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Maryland state senator: Would Hopkins-affiliated insurer reconsider dropping Baltimore coverage? | GUEST COMMENTARY

A senior citizen is examined by her doctor.
A senior citizen is examined by her doctor. (Associated Press)

Recently my email inbox and phone line have been overwhelmed with concerns from neighbors in their senior years, some of whom have given 20 or 30 years of their lives and loyalty to Johns Hopkins institutions, and now have been cut from the Hopkins Medicare Advantage program. They have not only given their time to Hopkins, but to our communities, strengthening health care and education for people who come from all over the world. So, I have been pondering this question: Would the leadership of this powerful institution and the largest employer in the State of Maryland please consider rescinding this decision?

The seniors negatively affected by this decision were abruptly notified their medical coverage would be interrupted by cost and service by Hopkins Health Advantage Inc., a Maryland health insurer affiliated with Johns Hopkins Medicine. I suspect that cost will force many seniors affected by this decision to choose other health plans that will not offer them the same quality service as the Hopkins Medicare Advantage program. They will also lose the quality health care given to them by providers who know their specific health needs and will exercise best practices regarding their care.

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There are other complications with this issue, but the most staggering concern is that the only jurisdictions affected by the resolution are Baltimore City and Calvert County. Upon hearing this, I immediately thought about the number of challenges we are dealing with as a city: public safety, education, sanitation, housing and population loss to name a few. With multiple complex issues facing our city, it is astonishing that an institution, considered to be an extremely powerful ally of Baltimore City, would deliberately decide to disadvantage any demographic of its people, but especially our seniors.

While the health and stability of all institutions are rooted by monetary decisions, when thinking about the three vulnerable populations — youth, members of disability communities and our seniors — it is incumbent on those in decision-making positions to exercise moral, compassionate leadership. When dealing with urban jurisdictions with high levels of concentrated poverty, there are consistently tough decisions to make.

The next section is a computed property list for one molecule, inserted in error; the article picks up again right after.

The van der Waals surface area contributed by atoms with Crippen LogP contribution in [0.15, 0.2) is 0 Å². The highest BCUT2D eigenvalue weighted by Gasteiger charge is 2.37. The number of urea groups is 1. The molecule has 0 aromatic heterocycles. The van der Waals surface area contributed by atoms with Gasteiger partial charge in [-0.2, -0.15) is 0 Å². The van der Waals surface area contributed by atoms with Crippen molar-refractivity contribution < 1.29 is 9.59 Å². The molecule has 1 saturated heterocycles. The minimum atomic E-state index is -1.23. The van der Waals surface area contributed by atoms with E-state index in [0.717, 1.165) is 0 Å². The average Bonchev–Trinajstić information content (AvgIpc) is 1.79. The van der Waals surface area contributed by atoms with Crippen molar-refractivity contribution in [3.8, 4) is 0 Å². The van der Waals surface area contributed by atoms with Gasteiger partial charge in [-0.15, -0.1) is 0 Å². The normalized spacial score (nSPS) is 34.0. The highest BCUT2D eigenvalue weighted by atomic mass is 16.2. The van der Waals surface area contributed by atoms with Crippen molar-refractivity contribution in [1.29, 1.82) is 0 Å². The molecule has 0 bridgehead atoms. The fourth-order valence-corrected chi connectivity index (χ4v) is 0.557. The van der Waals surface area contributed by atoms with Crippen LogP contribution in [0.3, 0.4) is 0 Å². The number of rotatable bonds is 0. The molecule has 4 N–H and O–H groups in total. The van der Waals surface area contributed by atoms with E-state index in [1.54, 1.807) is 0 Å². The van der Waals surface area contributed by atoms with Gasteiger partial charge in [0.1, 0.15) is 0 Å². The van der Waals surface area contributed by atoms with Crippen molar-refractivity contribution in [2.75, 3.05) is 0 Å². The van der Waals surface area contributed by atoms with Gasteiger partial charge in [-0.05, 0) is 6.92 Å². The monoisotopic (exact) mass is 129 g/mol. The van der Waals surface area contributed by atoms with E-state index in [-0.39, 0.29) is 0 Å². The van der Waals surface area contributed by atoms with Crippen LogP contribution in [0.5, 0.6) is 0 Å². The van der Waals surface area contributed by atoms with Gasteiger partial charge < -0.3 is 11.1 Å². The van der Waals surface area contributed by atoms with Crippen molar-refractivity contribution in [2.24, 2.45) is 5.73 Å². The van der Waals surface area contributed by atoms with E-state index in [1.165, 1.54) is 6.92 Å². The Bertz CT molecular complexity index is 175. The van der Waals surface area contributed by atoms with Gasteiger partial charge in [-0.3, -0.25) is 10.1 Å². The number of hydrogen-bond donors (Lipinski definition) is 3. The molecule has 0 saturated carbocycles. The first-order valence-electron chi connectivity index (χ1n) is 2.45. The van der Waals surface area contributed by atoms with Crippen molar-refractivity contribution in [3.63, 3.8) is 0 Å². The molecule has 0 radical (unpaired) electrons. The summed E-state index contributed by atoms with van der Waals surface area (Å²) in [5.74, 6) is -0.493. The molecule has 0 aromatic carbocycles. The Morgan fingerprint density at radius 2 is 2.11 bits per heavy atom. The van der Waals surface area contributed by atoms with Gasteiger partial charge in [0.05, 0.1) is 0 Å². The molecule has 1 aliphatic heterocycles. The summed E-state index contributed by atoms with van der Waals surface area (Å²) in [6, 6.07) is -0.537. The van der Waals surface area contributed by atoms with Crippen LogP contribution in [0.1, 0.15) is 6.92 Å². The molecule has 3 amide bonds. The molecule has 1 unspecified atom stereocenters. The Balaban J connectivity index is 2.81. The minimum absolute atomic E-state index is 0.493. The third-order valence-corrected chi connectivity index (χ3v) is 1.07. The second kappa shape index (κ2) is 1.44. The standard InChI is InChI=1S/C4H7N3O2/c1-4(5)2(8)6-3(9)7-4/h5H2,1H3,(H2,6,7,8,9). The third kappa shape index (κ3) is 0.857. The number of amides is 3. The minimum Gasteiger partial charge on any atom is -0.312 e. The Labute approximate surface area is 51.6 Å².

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For example, it costs more to educate young people in K-12 education, but the state of Maryland does not renege on the obligation to provide an education to every young person who wants it. There are numerous households that, for many reasons, are currently unable to pay their water bills, which stresses the system, but the City of Baltimore does not make the decision to discontinue water service for those unable to pay. Affordable Housing has a significant impact on the local, state and federal budgets, but it is not decided that housing options will be unavailable to those needing housing. Leaders make very tough choices, but it is imperative that we move everyone in every jurisdiction in the same direction. This is one Maryland, not just the Baltimore region, Western Maryland, the Eastern Shore, or Southern Maryland.

Our seniors in Baltimore City and Calvert County are desperately looking for their leaders to stand in solidarity with them because they are geographically located in jurisdictions facing more complexities dealing with the health care system. As a state legislator, I am limited regarding what I can do because of the federal preemptions connected with the Centers for Medicare & Medicaid Services (CMS). However, I believe that we must use every tool in the toolbox to help. Sometimes it may not be a legislative proposal but the bully pulpit that amplifies the conversations around inequities and breaking the structural barriers that devalue people and have plagued poor jurisdictions for decades. I ask each of our legislative leaders to question the motives of those holding great power that deliberately shut the door on over 5,000 seniors. For the leaders who rendered this decision, please search your conscience and ask yourself how your decisions impact people and the profound ramifications on of one our most vulnerable populations in the jurisdictions of Baltimore City and Calvert County.

Born and raised in Baltimore City, state Sen. Cory V. McCray (cory.mccray@senate.state.md.us) represents parts of East and Northeast Baltimore in the Maryland State Senate. He is also chair of the Baltimore City Senate Delegation and first vice chair of the Maryland Democratic Party.

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